Father John Catoir

Father John Catoir

There are many things you should know about miracles. They are frequent occurrences. They happen all over the world. But most important, they happen to saints and sinners when you say humbly: “Thy will be done, dear Lord.”

A lot of people scoff at the possibility of supernatural miracles, but saints treat them as normal. Saints have no problem seeing the hidden hand of God in miraculous events and even in mundane ones. For instance, at the Shrine of Our Lady of Lourdes in France, where the Virgin Mary appeared to St. Bernadette, hundreds of believers flock seeking (and some receiving) a miracle.

Interestingly enough, the gift of a miracle does not seem to be dependent exclusively on the holiness of the person asking for one. Saints have faults and failings, like everyone else. Yet, they expect miracles. In fact, many saints claimed to be sinners, but it didn’t stop them from seeking the path to holiness or from expecting miracles.

Consider that St. Teresa of Avila suffered from fits of anger. She once wrote that the devil sent her a bad spirit that would throw her into a rage that she couldn’t control: “To converse with any one is worse, for the devil then sends so offensive a spirit of bad temper, that I think I could eat people up; nor can I help myself.”


Maybe we all should be more patient with ourselves when we fly off the handle. Being irritable can be caused by many things, even dehydration. People get angry when their body is in need of more water. If you do not drink sufficient water every day, especially in the hot weather, chances are you might be dehydrated.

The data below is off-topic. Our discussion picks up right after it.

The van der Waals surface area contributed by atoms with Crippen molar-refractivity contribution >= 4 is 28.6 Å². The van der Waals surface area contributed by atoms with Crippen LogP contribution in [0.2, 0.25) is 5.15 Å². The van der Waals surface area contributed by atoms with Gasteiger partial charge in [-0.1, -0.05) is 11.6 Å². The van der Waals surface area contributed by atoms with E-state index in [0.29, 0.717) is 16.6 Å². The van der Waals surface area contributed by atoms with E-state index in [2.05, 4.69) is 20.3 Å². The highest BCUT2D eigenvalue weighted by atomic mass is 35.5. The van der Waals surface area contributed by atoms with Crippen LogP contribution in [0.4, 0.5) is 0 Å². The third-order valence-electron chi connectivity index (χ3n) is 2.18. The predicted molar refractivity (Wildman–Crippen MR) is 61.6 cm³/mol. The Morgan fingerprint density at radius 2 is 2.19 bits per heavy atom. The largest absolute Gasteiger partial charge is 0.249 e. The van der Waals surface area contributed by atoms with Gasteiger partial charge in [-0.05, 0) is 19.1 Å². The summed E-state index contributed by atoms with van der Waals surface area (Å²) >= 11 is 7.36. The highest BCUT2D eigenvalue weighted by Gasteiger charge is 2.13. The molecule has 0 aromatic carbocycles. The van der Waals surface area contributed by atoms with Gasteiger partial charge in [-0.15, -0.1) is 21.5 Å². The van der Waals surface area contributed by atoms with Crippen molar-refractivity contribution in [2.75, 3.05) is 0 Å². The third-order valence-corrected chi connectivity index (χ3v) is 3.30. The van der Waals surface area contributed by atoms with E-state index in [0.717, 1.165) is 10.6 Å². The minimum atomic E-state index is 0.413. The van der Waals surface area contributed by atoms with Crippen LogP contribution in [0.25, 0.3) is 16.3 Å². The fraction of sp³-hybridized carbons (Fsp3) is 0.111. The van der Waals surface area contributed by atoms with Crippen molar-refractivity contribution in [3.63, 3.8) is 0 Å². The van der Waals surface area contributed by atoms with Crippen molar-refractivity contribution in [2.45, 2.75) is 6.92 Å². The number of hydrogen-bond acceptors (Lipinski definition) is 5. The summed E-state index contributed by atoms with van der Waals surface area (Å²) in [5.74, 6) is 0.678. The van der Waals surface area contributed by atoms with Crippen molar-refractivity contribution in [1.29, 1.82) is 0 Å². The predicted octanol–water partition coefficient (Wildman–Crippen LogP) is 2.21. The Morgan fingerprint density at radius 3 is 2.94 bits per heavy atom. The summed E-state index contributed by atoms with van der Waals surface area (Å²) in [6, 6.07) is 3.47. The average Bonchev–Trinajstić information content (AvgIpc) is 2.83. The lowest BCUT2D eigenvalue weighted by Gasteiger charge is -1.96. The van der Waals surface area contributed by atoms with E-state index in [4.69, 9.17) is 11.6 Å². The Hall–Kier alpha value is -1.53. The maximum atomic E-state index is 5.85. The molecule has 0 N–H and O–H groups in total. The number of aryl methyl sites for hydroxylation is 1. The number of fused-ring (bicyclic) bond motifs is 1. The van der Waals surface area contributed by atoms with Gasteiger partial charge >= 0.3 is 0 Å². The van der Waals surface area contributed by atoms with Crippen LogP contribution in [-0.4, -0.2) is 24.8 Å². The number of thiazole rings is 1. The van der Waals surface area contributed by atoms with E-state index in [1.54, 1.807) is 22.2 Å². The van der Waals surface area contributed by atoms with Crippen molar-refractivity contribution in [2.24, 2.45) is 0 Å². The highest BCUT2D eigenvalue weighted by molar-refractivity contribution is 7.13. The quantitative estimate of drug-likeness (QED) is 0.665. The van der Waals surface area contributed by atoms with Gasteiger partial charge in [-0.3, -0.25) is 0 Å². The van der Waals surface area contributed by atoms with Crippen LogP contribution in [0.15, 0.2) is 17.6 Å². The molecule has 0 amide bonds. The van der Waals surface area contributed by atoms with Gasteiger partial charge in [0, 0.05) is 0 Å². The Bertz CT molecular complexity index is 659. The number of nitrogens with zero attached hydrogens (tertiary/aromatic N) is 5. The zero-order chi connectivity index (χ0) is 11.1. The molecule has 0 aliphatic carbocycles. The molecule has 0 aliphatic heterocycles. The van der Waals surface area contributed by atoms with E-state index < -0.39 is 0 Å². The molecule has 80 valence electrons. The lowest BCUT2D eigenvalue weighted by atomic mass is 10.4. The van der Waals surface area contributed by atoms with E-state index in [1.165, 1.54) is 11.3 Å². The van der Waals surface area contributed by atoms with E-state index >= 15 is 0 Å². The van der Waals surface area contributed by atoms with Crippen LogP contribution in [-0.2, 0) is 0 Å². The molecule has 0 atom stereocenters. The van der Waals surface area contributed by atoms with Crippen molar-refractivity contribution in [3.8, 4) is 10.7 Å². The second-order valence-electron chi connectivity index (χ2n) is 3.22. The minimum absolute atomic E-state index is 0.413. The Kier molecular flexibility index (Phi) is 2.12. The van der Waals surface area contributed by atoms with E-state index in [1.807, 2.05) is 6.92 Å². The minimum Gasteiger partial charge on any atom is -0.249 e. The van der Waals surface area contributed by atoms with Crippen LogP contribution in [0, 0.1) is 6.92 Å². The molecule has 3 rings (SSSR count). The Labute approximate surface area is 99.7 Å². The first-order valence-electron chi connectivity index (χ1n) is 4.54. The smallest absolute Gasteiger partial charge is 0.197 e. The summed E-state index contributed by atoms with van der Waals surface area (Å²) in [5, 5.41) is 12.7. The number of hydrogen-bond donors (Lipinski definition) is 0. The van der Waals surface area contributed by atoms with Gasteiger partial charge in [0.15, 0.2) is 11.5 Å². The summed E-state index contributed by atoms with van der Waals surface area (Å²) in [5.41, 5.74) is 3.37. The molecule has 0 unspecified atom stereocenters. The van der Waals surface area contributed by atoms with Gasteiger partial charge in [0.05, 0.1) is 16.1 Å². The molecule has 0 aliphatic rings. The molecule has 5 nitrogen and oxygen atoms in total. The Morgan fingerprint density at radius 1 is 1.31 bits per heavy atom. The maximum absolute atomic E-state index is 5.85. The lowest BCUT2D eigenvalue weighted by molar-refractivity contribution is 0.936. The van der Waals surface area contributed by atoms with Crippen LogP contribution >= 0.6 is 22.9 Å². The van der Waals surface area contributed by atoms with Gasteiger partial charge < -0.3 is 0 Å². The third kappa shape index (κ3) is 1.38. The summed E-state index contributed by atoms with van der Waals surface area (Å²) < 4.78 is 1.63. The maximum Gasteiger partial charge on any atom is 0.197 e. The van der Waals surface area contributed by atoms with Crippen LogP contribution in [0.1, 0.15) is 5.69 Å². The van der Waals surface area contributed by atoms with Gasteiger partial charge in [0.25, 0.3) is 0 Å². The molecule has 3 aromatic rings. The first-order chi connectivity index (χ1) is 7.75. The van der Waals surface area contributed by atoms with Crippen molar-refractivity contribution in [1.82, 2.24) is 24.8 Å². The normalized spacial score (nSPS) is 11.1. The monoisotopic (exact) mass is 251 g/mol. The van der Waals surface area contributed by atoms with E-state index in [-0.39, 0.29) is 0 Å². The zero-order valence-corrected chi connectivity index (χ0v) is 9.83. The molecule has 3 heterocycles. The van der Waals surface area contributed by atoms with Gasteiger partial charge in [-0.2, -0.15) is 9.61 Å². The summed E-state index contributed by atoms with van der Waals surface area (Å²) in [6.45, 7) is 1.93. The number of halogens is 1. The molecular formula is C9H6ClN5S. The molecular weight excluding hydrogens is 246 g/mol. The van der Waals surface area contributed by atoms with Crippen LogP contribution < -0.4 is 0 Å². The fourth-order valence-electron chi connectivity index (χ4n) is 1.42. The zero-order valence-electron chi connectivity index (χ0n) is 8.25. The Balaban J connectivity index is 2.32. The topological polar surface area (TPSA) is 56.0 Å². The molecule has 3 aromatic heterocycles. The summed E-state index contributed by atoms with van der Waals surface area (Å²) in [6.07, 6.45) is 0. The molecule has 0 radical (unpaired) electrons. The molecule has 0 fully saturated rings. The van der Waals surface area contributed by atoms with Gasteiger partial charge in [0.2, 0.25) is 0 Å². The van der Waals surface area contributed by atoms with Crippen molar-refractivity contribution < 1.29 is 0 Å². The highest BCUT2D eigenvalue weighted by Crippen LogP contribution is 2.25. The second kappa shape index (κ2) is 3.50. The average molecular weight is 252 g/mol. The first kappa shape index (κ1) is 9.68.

If that’s the case, something as simple as water can provide the natural miracle you need. We need to be kind with others, but we also need to be kind with ourselves. That can also be counted as a miracle — learning to see the greatness God sees in us, instead of focusing only on our flaws.

Going back to the example of St. Teresa and her anger, consider that anger isn’t always a sin. It can become a sin, however, if you start plotting the downfall of the one who annoys you. But there is no malice in feeling anger. In fact, it might be fully justified; just don’t get carried away.

Need I say that Jesus got angry when provoked? Remember his wrath at the money changers in the temple?

I wonder how St. Francis of Assisi handled his anger when people turned on him for preaching charity toward the poor as a response to greed? In today’s materialistic world, we see this scenario happening to Pope Francis right before our eyes.

But just because the saints may have had flaws or experienced the full range of human emotions, did it stop them from asking for miracles or experiencing them? No. It shouldn’t stop you either because you feel unworthy. Remember that God loves you.

Even if the miracle never occurs, remember that God hears the prayers of saints and sinners with a keen interest in the way they ask. Therefore, it is wise to ask humbly and say, “Not my will, but yours.”